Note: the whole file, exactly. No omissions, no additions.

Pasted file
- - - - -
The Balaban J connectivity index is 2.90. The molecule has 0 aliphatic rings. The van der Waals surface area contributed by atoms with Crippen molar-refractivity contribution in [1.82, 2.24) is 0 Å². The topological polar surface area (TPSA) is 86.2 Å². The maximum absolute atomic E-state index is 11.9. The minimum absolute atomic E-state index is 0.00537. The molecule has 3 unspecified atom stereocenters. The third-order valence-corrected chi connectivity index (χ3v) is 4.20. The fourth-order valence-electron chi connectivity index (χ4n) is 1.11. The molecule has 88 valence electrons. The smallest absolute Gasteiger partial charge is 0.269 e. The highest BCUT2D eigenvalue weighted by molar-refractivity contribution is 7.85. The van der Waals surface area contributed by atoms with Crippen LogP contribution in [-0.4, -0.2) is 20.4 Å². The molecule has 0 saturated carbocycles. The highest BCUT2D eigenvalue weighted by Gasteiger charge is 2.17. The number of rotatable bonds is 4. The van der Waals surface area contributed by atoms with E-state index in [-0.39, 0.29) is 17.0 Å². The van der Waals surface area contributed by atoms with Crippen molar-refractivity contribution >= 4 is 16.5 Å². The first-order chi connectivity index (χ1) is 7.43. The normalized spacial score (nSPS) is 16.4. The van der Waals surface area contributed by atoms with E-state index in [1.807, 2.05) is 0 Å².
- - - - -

The Balaban J connectivity index is 2.90. The molecule has 0 aliphatic rings. The van der Waals surface area contributed by atoms with Crippen molar-refractivity contribution in [1.82, 2.24) is 0 Å². The topological polar surface area (TPSA) is 86.2 Å². The maximum absolute atomic E-state index is 11.9. The minimum absolute atomic E-state index is 0.00537. The molecule has 3 unspecified atom stereocenters. The third-order valence-corrected chi connectivity index (χ3v) is 4.20. The fourth-order valence-electron chi connectivity index (χ4n) is 1.11. The molecule has 88 valence electrons. The smallest absolute Gasteiger partial charge is 0.269 e. The highest BCUT2D eigenvalue weighted by molar-refractivity contribution is 7.85. The van der Waals surface area contributed by atoms with Crippen LogP contribution in [-0.4, -0.2) is 20.4 Å². The molecule has 0 saturated carbocycles. The highest BCUT2D eigenvalue weighted by Gasteiger charge is 2.17. The number of rotatable bonds is 4. The van der Waals surface area contributed by atoms with E-state index in [-0.39, 0.29) is 17.0 Å². The van der Waals surface area contributed by atoms with Crippen molar-refractivity contribution >= 4 is 16.5 Å². The first-order chi connectivity index (χ1) is 7.43. The normalized spacial score (nSPS) is 16.4. The van der Waals surface area contributed by atoms with E-state index in [1.807, 2.05) is 0 Å².